Men of the Moment 2018

BY Rebecca Wallwork | March 21, 2018 | Feature Features National

Meet five forward-thinking individuals shaping Miami's future and setting the stage for personal and professional triumph in 2018 and beyond.

So far this year, Likhov’s Modern ŌM has launched nine group meditations in neighborhoods across Miami.

The Modern ŌM Festival returns in late 2018 and is expanding intonew markets in 2019.

Despite doing all that was expected of him—from working in finance to receiving his MBA from Wharton, to founding the successful yoga studio Green Monkey—Myk Likhov spent much of his 20s and 30s searching for purpose. “Mindfulness is a tool to do just that,” says Likhov. His spiritual journey was the genesis of his post-Green Monkey venture, Modern ŌM, a platform for helping others develop deep self-awareness. “Everybody finally gets it,” he says. “More money and material success don’t guarantee happiness. True joy and abundance are only found within.” By making meditation and intentional living fresh and accessible—via beautifully crafted malas, jewelry and apparel infused with the meanings of the chakra system, and by organizing group meditation classes across Miami—Modern ŌM is proof that Likhov has an uncanny knack for staying one step ahead of the zeitgeist. As his Zen empire grows, Likhov’s commitment to fostering community will stay front and center. “Modern ŌM is going to move the needle,” he says, “and make the world a more conscious place.”

Bairos’ and Hyken’s Nu Deco Ensemble performs at the renowned New World Center this month (April 20-21).

This summer, Nu Deco Ensemble will head to the studio to recordits first album.

The founders of Nu Deco Ensemble describe their company as an “eclectic chamber orchestra designed for the 21st century,” but they began their careers following a more familiar pattern, attending Juilliard and perfecting their instruments—tuba for Jacomo Bairos and trumpet for Sam Hyken. The pair met at the Singapore Symphony Orchestra, and immediately discovered they had similar desires to be a part of whatever was next in the evolution of classical music. Since their first concert at Wynwood’s The Light Box, Nu Deco has been actively shaping that future, blending new compositions by Hyken (also the ensemble’s CEO) with classic pieces and re-imaginations of contemporary music by groups like Radiohead and Daft Punk, and Bairos serving as conductor. The fresh take has been a smash hit. “In our first full season, 60 percent of the audience was under 45,” says Hyken. “That’s unheard of in classical music.” As their popularity continues to grow, Bairos admits that the power of performance to bring people together can be almost overwhelming at times. “Sam and I often look at each other after a concert and wonder, What just happened?” he says. “It’s music. Music just happened, and that makes us feel more human and more alive—and more hopeful for the future.”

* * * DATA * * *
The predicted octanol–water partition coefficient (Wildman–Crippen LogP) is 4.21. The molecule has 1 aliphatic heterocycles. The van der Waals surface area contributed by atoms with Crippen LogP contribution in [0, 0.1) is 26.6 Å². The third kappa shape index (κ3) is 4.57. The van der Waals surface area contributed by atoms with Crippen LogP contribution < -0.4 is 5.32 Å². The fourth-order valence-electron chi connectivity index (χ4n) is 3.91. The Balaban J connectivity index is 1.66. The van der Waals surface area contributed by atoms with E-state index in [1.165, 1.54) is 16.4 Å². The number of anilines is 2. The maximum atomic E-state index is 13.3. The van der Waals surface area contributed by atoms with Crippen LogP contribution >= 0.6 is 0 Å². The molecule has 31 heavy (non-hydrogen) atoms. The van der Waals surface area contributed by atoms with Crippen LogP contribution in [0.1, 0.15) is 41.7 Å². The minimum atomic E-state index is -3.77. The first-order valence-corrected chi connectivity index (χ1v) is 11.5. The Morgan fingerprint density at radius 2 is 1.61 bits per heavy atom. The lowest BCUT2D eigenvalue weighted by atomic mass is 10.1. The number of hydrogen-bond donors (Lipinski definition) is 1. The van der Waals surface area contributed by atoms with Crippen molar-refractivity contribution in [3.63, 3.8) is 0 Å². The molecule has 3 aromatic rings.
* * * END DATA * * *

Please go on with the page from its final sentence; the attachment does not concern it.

Cardoza’s YachtLife app, which helps users book luxury yachts without hassle, is launching a new membership club—providing customers a more efficient alternative to ownership.

The company is expanding with newer, bigger and better yachts in more locations.

Whatever he turns his attention to, it doesn’t take long for Nick Cardoza to zero in on new opportunities. The former chef turned entrepreneur has always been involved in yachting, but it wasn’t until he started working on mega-yachts as a personal chef and deckhand that he got to see the business from the inside—and carve out a new role for himself promoting VanDutch yachts. That opportunity sprang from his personal passion for the sleek vessels. His next jump, to creating YachtLife with co-founder Patrick Curley, arose from a common business-starter in the tech world—frustration. “It became annoying that the more charters I tried to book, the more deals would fall through the cracks because of inefficiency in the market,” says Cardoza. Through its hassle-free app, YachtLife allows users to book fully-crewed luxury yachts the way they would request an Uber and provides yacht owners with a platform to list their vessels for charters, two features that have revolutionized these types of transactions. Cardoza has been in Miami for six years and, aside from being the perfect spot for his type of business, it’s the city’s energy he’s fueled by. “Miami isn’t wasting any time getting to where it’s going,” he says. “This is just the beginning.”

The first U.S. location of Chotto Matte, Zdesar’s very popular Japanese-Peruvian restaurant from London, opens in Miami Beach this month.

Plans for Chotto Matte restaurants in Toronto, Boston and Mykonos are currently underway.

Australian-born Kurt Zdesar has cultivated a lucrative culinary career in London launching various new restaurants, including Chotto Matte, which opened in Soho in 2013. Zdesar thought his first port of call in America would be someplace west—Santa Monica or Malibu perhaps—but an unexpected business meeting here a couple of years ago planted the seed for the opening of his first international outlet in Miami instead. The fun, lively Nikkei cuisine concept that proved to be such a hit in London “fits Miami really well,” says Zdesar. Chotto Matte (at 1666 Lenox Avenue in South Beach) will serve lunch, happy hour and dinner, and feature a robata grill counter, sushi counter and cocktail bar, all in a dramatic setting. Open-air dining takes place beneath lush hanging gardens, and a floating ceiling and retractable roof solidify the eatery’s hip factor. “Dining out is elevated in Miami because of the weather,” says Zdesar, who is excited about exploring his new city. “I like the experimental food scene I’ve found here. I can’t wait to experience and be part of all of this vibrancy.”

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